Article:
come, despite the fact that approx
imately one-half of the quota has
been secured. All those interest
ed in real estate ;and in the j de
velopment of business in this com
munity should not pas3 this op
portunity, : ; I ;!
Those interested In the propo
sition should telephone or send In
their subscriptions to the Salem
Chamber of I Commerce.
WASHINGTON,! April 20.The
department of agriculture is con
sidering acquisition of a fleet of
airplanes for use in its field work
if experiments now being conduct-
led prove successful.
Iflow to Get It
For the mere nominal cost
of Manufacture and Distribulioa
3 "3" 98c
Secures thi ! NEW, authentic
Webster's Dictionary, bound In
genuine seal grain Fabrikold,
illustrated in full color and black
Do It
kid for Pta
In this city and
up to ISO mi. 7c
wiaBE ViL J!f
Hk portmaater rat
1 for. . . .pouada.
II..; o ' O
nn Ln .
firm najne.
SILVERTON. Or.. April 20.-p
( Special to The Statesman. )-f-Trailer
is t dead and Silrerton
sportsmen are mourning him. He
died a modern ideath being run
over by an automobile. " 4 ; ,;
Trailer was a Red Done Ken
tucky bound and belonged to a
group of eight Silverton business
men. Trailer was especially fond
of joining in the autumn j bear
bunts. When not trailing he made
bis home at the Dr. P. Loar lodge
in the Silverton hills, j Before com
ing to Silverton he was' in the era
ploy of the government with A. G.
Ames, who was j a government
hunter -and trapperj'i J 1 -M j -
Those owning Trailer were
Charles Reynolds,' George Steel
hammer, Dr., P. Loar; F. Patty,
Jim Edison. Harold Larson, Dr. C
ilson and George Hubba.
Hinriftnhprn Savs'
1 Europe Must Aid
: (Continued from pga 1 :
made i ppecial preference to .the
Dawes reparations plan. Which he
declared would be impossible bf
fulfillment unless Germany's for
mer enemies evince "political and
economic loyalty."!' I if ;
"Whether the obligations under
the Dawes report "are capable of
fulfillment," he said, "will be
come evident only after a certain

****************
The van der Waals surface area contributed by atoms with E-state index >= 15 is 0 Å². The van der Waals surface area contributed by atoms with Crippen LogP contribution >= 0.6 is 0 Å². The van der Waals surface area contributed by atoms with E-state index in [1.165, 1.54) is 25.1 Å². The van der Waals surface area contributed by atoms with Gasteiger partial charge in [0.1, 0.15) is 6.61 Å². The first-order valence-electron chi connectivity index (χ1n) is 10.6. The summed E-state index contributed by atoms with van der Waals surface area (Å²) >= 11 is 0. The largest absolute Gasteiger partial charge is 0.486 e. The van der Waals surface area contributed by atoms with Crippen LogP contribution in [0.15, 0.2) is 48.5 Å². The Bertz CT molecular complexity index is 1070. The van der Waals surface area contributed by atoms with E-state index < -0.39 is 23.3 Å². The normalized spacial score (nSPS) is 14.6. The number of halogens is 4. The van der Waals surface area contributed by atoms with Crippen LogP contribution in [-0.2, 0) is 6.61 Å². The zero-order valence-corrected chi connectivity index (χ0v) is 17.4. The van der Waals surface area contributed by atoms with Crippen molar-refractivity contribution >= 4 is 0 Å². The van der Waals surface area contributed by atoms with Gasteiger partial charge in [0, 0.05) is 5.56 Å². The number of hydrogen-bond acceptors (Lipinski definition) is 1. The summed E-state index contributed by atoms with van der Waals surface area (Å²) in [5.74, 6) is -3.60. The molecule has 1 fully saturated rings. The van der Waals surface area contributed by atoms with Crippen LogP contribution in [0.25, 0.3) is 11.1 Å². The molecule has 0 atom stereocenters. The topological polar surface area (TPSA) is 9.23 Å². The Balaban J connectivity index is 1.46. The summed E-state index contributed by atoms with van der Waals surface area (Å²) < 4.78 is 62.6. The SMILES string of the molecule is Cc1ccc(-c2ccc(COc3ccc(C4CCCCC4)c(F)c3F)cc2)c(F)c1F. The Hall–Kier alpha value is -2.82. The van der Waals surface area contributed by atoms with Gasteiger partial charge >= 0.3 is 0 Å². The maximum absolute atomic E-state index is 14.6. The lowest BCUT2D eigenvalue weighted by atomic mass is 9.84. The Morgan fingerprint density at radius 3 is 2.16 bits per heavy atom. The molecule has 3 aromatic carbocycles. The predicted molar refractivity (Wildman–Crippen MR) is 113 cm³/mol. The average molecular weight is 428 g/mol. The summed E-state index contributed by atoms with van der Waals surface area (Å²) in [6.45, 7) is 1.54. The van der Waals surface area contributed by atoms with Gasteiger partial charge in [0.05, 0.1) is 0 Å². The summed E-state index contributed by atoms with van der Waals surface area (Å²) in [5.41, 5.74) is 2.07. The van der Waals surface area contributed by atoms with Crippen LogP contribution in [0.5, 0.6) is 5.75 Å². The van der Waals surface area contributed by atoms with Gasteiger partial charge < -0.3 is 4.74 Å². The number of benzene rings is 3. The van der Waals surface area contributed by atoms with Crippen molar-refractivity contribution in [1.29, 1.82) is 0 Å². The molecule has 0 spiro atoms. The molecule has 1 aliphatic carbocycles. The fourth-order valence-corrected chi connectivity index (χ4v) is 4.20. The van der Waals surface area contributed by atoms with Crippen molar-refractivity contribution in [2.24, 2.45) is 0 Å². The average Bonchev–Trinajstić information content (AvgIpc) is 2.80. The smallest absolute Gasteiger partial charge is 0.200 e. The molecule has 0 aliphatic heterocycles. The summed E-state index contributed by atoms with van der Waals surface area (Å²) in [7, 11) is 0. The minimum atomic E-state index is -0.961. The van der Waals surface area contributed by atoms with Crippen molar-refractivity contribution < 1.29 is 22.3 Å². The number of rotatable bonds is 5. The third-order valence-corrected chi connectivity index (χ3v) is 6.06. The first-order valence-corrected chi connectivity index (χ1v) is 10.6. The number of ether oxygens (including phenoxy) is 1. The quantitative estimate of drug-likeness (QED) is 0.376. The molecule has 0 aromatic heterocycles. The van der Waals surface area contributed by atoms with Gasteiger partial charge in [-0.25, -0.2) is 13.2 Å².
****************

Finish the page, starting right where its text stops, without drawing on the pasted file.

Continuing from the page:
period; of time, since, as you
know, the burdens imposed will
steadily increase (or yean. W'e,
of course, will not; be able to ful
fill the conditions unless the for
eign powers participating in the
pact evince political and economic
loyalty."- ; ; ' : ;
When asked regarding his
speech yesterday, In which he
spoke1 of Germany's desire to keep
peacefully promoting the world's
progress, as to what he considered
a basis for an ideal security pact.
Von Hindenburg replied:
"I consider it very difficult: to
find measures of a guarantee na
ture which would really compel
ail nations to adopt a moral in
state affairs, j ; .1,' should certainly
be very happy It it should come
to pass in my old age, that the
policies of nations were determin-'
ed by ;sound common sense: i Dut
we are not that far as yet." ms
Council Passes I . !
Vetoed Curfew
(Continued from pao 1)
overruled his action and the law
goes into effect. 1 , J
Only one dissenting vote was
raised against it, while the remain
ing council members voted j a
mighty aye. j .; I; ,j- ? r j; :j .
Under the old ruling children
had to be off the streets earlier
in ; the winter time than in the
summer, i However; the meetings
of the different cluts.i high school
organizations I and other affairs,
caused - the matter ! to be consid
ered.. M f; i ' J' i': M!.i! I ' - I ! :
Mayor ; Giesy vetoed the bill af
ter the first passage, because he
considered it better tor the j wel
fare of the young; people of the
city, than with the present ruling.
A petition for the improvement
of Liberty street from Lincoln ; to
Superior, Other petitions for a
pavement on South Church.! a
sewer on North Twelfth, and ap